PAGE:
‘There’s never been more buzz around one man passing a drink to another’

After his world record-shattering marathon run in Berlin on Sunday, Eliud Kipchoge tweeted four pictures initially, with a small message, in the following order: him crossing the finish line, hugging his coach, running along with his pacemakers and finally receiving a bottle from a volunteer. Those weren’t randomly chosen images. Kipchoge, who shaved off 30 seconds from his 2018 world mark to clock 2:01:09s, wanted to express his gratitude and put forward the people who contributed to his achievement.

Among them was a 56-year-old construction engineer who has been volunteering at the Berlin marathon for the last 25 years. Claus Henning-Schulke was the man assigned to hand over Eliud his drinks at the 13 designated stations in the 42-kilometre course. This is not the first time he is assisting the two-time Olympic champion runner. He was the man-in-charge in 2018 as well when Eliud first broke the world record.

For most, it may seem like a routine task but there is much more than what the eye glimpses. And Eliud, the greatest long-distance runner of this generation, not only acknowledges it, but appreciates it.

“After the 2018 record, I met him at the hotel the next day and waiting for me. He signed his race bib and wrote ‘My world record wouldn’t have happened without you.” I am not sure if it is true but it was an extremely kind gesture,” Claus or better known as Bottle Claus told The Indian Express over a call.

Claus, an engineer for over 30 years now, was a marathoner himself during his teens He later switched to triathlons and now trots around the globe taking part in ultra bike races. Although he has been volunteering in Berlin for over two decades it wasn’t until 2018 when the cameras focussed on him that he came into the limelight.

“There’s never been more buzz around one man passing a drink to another,” he jokes. “I am overwhelmed with the attention I got. I did not expect it at all. When I was cycling this year a lot of spectators were shouting that “here comes Bottle Cause. My friends and family are stunned by this,” says Claus, who will be in Morocco for the next 10 days for a cycling event.

Claus hasn’t let the attention and admiration from the big man himself go to his head at all. Neither is he planning to quit his day job than involves huge projects worth hundreds of millions of Euros any time soon. His last major project was the restoration of the Berlin Palace.

“I like my day job very much but also my sports. Eliud’s record came because of his hard, hard training, tens and thousands of miles of running. If you compare it with a puzzle of 1000 pieces, 970 is his effort, and the rest is his coach and his environment. While Bottle Claus is just perhaps half a piece,” he says.

Once he handed the bottle over to Kipchoge he had to cycle to the next station 2.5 kms away – his years in triathlon coming in handy.

The vase training

Claus was first spotted by Eliud’s team at the 2017 edition of Berlin and asked if he would like to come onboard next year. A meeting was arranged in the hotel lobby where Eliud explained how he would like Claus to hold the bottle and at what height and other minute details. “We were joking around a bit. There was a vase on the table so I removed the tulip and held it from the bottom. Eliud showed me how he would like his bottle passed. We practised it with a vase a few times,” recalls Claus.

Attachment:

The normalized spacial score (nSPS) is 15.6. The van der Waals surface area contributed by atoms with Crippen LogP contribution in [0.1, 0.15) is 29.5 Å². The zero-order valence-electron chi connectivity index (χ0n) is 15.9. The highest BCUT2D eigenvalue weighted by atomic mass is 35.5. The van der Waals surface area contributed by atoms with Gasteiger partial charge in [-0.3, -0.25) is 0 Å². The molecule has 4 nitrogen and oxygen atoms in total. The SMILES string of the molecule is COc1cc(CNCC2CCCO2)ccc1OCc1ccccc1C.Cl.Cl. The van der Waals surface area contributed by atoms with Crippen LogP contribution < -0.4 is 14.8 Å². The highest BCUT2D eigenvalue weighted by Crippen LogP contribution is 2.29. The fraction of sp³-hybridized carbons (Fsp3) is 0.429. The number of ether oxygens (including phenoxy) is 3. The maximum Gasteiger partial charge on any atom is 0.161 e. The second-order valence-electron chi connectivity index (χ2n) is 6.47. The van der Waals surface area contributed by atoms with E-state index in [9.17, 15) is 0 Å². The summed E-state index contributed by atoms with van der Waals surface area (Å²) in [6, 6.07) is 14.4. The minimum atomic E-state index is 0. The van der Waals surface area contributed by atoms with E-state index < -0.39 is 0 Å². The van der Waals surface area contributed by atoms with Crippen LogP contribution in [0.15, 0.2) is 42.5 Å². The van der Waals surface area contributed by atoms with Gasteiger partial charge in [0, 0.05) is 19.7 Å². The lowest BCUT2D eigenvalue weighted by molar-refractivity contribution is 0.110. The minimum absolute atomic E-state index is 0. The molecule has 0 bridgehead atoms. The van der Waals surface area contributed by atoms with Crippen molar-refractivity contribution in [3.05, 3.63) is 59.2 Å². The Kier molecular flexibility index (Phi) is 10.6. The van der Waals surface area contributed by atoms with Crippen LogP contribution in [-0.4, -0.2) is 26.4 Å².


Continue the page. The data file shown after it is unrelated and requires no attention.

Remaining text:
Claus takes his job very seriously. On Sunday he was there in his cycling gear biking along the course to make sure he was available at all the designated stations. He had a name tag and the backlight from his cycle strapped on his arm so that Kipchoge could spot him among the sea of runners, officials and tv crew. Once he handed the bottle over to Kipchoge he had to cycle to the next station 2.5 kms away – his years in triathlon coming in handy.

The bottle handling is a meticulous process in elite marathon running. The athlete or their team prepares the drink a day in advance and hands it over to the race officials to be safely stored. “No one can even get close to that room and that is why I call it Fort Knox (one of the most heavily guarded military installations in the world),” says bottle Claus. These bottles are then placed in secured boxes at the allotted station areas.

“There are 13 such stations and once you reach there you get only 30 seconds to pull out the bottle from the box and take your position. I start shouting out the name of the athlete when they are about to approach. Even If I save two seconds for Eliud at each station you can do the calculation,” says Claus.

Keeping up with the best athletes on the planet even on a cycle is not an easy task. The job demands a high level of endurance apart from focus and the ability to make quick calls. At the 22.5km station, Claus was informed by Kipchoge’s team that he wouldn’t take the bottle.

“I just turned around to cycle to the next station but I saw Kipchoge. I like to maintain eye contact with the athlete. I realised he was approaching me and I quickly handed him the bottle. There was a little confusion but glad it worked out well in the end,” he says underlining the fact that it is a job that requires complete focus.

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